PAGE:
Bill Moyers: The Health Bill Is a Bonanza for the Insurance Industry and Other Monied Interests
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Another case of reform gone off track: this week, a year and a half after Wall Street brought us so close to fiscal hell we could smell the brimstone, a crippled little financial regulation bill seems to be hobbling out of the wreckage, but still faces an array of well-armed forces gunning for it.
No wonder. In the 2008 and 2010 election cycles, members of the Senate Banking Committee -- which sent the bill to Congress this week -- received more than $39 million from Wall Street and the banks; members of the House Financial Services Committee raked in more than $21 million -- so far. Just how serious do you think they're going to be about true reform?
Senate Banking Committee Chairman Chris Dodd of Connecticut has sounded like a champion of reform ever since he announced he will not run for reelection. It's about time. Since 2005, his top ten campaign contributors have included Citigroup, AIG, Merrill Lynch and the now deceased Bear Stearns, all front-line players in bringing on the financial calamity.
Then there are the Republicans, shamelessly hawking their favors en masse to the highest bidder. The website Politico.com reports that the reelection campaign of Tennessee Senator Bob Corker -- who's one of the key negotiators on financial reform -- sent an e-mail to Wall Street lobbyists and others soliciting contributions of up to $10,000 for a chance to meet or grab a meal with the senator.
Informed of the e-mail, Corker was shocked -- shocked! -- saying the e-mail was "grotesque and inappropriate." But did House Republican leader John Boehner think it was inappropriate last week when he advised the American Bankers Association to fight back against the proposed rules and regulations?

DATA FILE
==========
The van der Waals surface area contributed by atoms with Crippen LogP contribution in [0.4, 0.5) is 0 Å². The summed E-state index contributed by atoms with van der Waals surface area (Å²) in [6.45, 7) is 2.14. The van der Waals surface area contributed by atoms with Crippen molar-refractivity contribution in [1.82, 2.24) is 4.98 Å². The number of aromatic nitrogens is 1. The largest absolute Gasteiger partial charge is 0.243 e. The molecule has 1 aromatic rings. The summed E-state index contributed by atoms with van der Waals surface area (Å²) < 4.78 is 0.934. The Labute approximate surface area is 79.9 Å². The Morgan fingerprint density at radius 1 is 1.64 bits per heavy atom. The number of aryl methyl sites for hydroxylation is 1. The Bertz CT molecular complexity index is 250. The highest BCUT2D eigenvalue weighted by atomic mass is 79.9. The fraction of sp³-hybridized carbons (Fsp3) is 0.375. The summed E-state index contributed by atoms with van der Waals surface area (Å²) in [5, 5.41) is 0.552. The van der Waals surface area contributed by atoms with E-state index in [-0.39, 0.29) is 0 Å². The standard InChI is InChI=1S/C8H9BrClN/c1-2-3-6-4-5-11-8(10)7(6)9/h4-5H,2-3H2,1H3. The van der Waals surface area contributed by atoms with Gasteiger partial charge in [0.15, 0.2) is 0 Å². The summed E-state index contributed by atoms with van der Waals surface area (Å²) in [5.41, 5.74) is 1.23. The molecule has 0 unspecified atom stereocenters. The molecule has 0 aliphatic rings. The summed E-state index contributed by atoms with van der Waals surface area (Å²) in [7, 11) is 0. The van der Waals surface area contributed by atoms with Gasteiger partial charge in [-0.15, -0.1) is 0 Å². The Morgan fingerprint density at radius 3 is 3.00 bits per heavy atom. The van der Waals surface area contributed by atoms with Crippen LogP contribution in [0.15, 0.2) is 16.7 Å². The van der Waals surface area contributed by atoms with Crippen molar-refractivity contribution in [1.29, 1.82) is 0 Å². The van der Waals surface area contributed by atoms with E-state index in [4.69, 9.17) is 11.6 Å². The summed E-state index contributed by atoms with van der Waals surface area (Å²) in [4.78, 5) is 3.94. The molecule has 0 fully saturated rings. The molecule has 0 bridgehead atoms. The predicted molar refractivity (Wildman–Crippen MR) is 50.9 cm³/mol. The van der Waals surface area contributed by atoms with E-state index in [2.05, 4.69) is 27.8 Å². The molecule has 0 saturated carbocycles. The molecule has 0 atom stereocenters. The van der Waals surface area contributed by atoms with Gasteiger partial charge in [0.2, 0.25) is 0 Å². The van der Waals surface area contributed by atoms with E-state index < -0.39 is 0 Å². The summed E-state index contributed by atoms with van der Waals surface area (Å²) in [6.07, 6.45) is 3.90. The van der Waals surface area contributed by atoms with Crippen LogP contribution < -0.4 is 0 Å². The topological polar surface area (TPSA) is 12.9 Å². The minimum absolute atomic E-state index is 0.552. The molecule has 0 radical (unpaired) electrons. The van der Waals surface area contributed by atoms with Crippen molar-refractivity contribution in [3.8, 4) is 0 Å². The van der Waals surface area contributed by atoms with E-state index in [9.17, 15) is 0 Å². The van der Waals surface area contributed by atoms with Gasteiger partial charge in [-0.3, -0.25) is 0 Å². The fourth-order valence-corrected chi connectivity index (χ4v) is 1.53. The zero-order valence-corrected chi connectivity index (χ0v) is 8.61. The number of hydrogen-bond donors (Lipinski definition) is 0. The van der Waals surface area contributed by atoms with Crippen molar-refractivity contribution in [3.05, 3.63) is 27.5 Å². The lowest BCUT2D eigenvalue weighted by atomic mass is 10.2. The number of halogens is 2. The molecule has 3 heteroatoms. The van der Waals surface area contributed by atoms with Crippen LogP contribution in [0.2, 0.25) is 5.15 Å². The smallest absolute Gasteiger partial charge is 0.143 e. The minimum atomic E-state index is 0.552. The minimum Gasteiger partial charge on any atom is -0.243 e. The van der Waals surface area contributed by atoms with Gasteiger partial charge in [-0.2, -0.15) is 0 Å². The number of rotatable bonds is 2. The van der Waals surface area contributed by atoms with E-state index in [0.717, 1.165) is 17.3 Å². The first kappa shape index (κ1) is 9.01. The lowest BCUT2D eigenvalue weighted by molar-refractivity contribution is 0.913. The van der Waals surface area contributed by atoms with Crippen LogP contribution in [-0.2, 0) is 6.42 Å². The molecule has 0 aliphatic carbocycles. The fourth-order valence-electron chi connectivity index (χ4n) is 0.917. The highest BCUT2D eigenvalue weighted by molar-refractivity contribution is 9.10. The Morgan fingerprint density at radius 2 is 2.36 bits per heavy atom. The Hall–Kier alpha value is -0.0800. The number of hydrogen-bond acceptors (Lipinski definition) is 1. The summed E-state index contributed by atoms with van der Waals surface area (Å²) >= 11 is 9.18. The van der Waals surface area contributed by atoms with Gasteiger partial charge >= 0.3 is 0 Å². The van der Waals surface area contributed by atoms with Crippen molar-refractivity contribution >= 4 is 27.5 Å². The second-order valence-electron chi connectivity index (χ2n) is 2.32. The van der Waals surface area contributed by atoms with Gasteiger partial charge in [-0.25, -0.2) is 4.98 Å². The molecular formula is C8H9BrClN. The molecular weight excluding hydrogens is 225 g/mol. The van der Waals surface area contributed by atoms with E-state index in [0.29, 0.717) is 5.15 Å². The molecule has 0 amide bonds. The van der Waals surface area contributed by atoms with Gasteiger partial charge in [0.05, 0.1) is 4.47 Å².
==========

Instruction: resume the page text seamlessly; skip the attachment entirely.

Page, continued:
This is, of course, the same John Boehner who in the summer of 1995 walked around the floor of the House of Representatives handing out checks to his fellow Republicans -- checks from a tobacco company. And the same John Boehner who was the grateful recipient of campaign contributions from the four Native American tribes represented by Jack Abramoff, the corrupt lobbyist currently cooling his heels in a Federal corrections facility.
So wouldn't it have been fascinating to have been a fly on the wall earlier this year when Boehner sat down for drinks with Jamie Dimon, the CEO of JPMorgan Chase? Reportedly, he invited Dimon and the rest of the financial community to pony up the cash and see what good things follow.
According to The Wall Street Journal , Republicans already were receiving an increasing share of campaign contributions from the Street. In the game of reform, it's the political version of loading the dice.
We can't know for sure what Ambrose Bierce would have made of all this; what The Devil's Dictionary author would say about the current DC scams. But he might have agreed that the only answer to organized money is organized people. That would be one hell of a reformation.